Workload pressure would not be a defence against clinical negligence, barrister warns

Authors: Abi Rimmer 

Publication date:  25 Apr 2017


Judges considering gross negligence manslaughter prosecutions against doctors would not view a lack of NHS resources as a defence against clinical negligence, a barrister who specialises in medical law and clinical negligence has said.

At a conference on litigation against doctors at the Royal Society of Medicine last week, James Badenoch QC said that he was often asked whether judges would take into account “the impossible conditions in which some doctors work.”

“The answer, to be relatively frank with you, is no,” he said. “We’ve often had discussions about whether financial constraints might be a defence against what otherwise might be called negligent failure to treat. And we have to conclude that, as yet, it would not.”

He added, “I don’t think that the limitations of finance, of staffing, of equipment, and the dreadful conditions that sometimes people in the NHS are working in has yet been considered a defence to negligent behaviour or treatment.”

Ian Barker, senior solicitor at the Medical Defence Union, said, “Should extra pressures and the impossible tasks you are being asked to do be relevant, and should that play a part in terms of culpability—yes. The Adomako ruling says that you look at all the circumstances of the case and that means you look at those pressures.”

Robert Francis, who led the public inquiry into failings at Mid Staffordshire NHS Foundation Trust, spoke to BMJ Careers about this issue. He said that, despite increasing financial pressures on the NHS, he did not expect there to be an increase in gross negligence manslaughter prosecutions against doctors. “That’s not to deny the financial pressures,” he said. “And that’s not to deny that those pressures may lead to less safe practice than has otherwise been the case.”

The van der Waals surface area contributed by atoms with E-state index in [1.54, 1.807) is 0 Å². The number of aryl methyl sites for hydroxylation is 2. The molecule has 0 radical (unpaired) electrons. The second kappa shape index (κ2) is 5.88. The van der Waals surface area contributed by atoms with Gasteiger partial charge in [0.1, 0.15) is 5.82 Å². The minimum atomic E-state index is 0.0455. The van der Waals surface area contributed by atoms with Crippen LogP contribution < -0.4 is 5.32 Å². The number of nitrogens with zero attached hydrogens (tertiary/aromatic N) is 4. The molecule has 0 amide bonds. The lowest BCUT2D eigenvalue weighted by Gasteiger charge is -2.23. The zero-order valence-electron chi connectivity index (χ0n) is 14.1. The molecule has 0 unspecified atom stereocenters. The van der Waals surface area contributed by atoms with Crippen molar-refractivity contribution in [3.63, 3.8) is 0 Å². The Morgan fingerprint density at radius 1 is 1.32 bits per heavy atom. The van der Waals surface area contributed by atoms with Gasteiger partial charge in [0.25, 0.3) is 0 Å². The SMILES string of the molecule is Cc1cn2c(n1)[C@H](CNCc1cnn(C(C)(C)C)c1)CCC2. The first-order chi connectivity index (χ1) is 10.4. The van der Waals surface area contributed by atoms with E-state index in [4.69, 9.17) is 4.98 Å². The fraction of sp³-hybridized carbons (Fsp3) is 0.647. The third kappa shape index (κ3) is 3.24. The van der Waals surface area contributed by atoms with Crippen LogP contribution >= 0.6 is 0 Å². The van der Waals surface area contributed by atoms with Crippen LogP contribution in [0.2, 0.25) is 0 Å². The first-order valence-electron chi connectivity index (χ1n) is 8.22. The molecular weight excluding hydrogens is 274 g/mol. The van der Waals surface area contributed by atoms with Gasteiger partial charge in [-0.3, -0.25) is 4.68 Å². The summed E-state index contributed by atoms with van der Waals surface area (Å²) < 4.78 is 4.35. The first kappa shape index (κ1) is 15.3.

He added, “I would like to think that prosecutors and courts will take into account the environment in which the doctor works in order to understand whether what happened is ‘gross’ or not. From what we have heard today it is probably time that the definition of manslaughter is looked at again because I’m not sure, in the context of medical cases, it’s satisfactory.”

Francis said that doctors and hospitals needed to do the best that they could for their patients with the resources available to them. “That may not be enough but, obviously, you do your best. What your best is when you have fewer resources must be different from what your best is if you have every resource. I would hope that it does not lead to an increase in cases, they are very rare as an event.”

He added, “There will be much greater public discontent with the service received and that will lead to issues that are difficult to confront.”

Abi Rimmer BMJ Careers

 arimmer@bmj.com

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